Cotechino e Lenticchie, or What Italians Eat on New Year's for Good Luck
This hearty Italian dish from the northern Italian region of Umbria is said to bring good luck because the lentils look like coins when they are done cooking. “It is the traditional food eaten on New Year’s for good luck,” says Italy-based chef and owner of Cooking Vacations Lauren Birmingham Piscitelli. In particular, says Lauren, lentils are considered very lucky, “Dried lentils are often wrapped in little wreath-like decorations and passed out to friends and families ensuring health, happiness and good fortune in the new year.”
Cotechino sausage really belongs to Northern Italy, where it differs slightly from region to region. For example, in the town of Villastrada, they include a small amount of vanilla in the cure. “But in Piacenza, where my mother is from, the typical cotechino sausage is encased in a bladder or intestine, dried and aged for 30 to 40 days before being boiled. It has Barbera wine, peppercorns, and a mix of lean pork and fatty pork rind,” says home cook Christian Galliani. He recalls big family celebrations that focused on this dish during New Year’s Eve. “At least 20 people would come for my grandmother’s cotechino e lenticchie. They would talk of how the dish would lead to good fortune all year!”
Christian recalls that his father would carry lentils in his pockets year-round as a result of this belief. For years after his father died, Christian would find lentils in the pockets of his father’s clothes that he kept. Today he prepares the dish for New Year’s and serves it with a side dish of mashed potatoes with lots of butter, sprinkled with Parmigiano-Reggiano cheese.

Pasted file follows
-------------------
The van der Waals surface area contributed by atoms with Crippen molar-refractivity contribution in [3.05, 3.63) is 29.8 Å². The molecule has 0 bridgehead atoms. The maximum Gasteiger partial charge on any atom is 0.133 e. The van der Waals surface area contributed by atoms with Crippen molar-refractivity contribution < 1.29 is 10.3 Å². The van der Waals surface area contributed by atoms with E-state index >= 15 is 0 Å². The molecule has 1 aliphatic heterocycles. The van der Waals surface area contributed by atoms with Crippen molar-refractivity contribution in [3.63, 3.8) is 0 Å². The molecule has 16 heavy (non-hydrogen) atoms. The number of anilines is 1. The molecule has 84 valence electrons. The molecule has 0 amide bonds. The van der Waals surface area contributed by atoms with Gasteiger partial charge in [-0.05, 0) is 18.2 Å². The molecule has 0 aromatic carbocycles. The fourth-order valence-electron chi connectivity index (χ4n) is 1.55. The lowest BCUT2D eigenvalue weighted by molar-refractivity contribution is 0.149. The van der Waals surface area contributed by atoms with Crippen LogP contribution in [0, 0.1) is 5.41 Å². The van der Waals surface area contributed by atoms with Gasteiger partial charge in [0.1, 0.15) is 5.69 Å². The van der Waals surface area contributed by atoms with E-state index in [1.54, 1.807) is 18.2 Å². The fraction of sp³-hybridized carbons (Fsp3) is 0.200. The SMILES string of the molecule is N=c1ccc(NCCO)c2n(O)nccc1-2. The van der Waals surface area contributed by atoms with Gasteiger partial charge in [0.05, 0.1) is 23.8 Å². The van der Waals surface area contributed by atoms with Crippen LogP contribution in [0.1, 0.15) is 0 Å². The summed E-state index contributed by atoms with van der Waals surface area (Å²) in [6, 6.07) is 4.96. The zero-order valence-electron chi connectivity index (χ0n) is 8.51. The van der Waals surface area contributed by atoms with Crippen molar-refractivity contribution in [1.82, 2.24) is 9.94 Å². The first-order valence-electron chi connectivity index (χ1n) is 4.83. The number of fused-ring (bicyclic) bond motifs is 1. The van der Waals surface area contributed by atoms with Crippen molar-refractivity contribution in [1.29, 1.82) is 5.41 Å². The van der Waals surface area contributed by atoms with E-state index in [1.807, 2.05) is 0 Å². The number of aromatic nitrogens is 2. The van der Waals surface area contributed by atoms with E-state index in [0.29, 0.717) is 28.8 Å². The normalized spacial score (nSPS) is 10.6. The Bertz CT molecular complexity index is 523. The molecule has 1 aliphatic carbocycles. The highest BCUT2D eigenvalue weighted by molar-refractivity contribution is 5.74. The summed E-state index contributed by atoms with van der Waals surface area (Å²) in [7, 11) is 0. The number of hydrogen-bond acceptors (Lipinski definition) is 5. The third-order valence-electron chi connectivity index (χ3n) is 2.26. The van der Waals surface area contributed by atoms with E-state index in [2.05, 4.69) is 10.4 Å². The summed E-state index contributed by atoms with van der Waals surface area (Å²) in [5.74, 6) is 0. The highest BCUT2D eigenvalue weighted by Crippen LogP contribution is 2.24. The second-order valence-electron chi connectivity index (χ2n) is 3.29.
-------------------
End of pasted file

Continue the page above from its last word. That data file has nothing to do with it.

Adapted from a recipe by Lauren Birmingham Piscitelli in Cooking Vacations January 2010 Newsletter
Total Time: 2 hours 15 minutes to 3 hours 15 minutes
Prep: 15 minutes, plus 8 hours to soak the lentils
* This sausage is hard to find in the U.S. You can use any mild sausage you like.
Place the lentils in a large bowl and cover with water. Soak for 8 hours.
Puncture the cotechino several times with the point of a knife so the skin won’t split when it cooks. Place the cotechino in a saucepan and cover by a couple of inches with water. Bring to a boil, lower the heat, then simmer until the sausage is cooked through, about 1 hour.
In the meantime, drain the lentils and place in a pan with 1 cup water, a drizzle of olive oil, the bay leaves and onion; season lightly with salt. Bring to a boil, lower the heat, then simmer for about 45 minutes, adding a little more water if the lentils start to dry out. When the lentils are done, check the seasoning and add salt if necessary. Stir in the parsley.
Remove the sausage from the water. Slice and serve over the cooked lentils.
Monica Bhide is the author of “Modern Spice” (Simon & Schuster, 2009).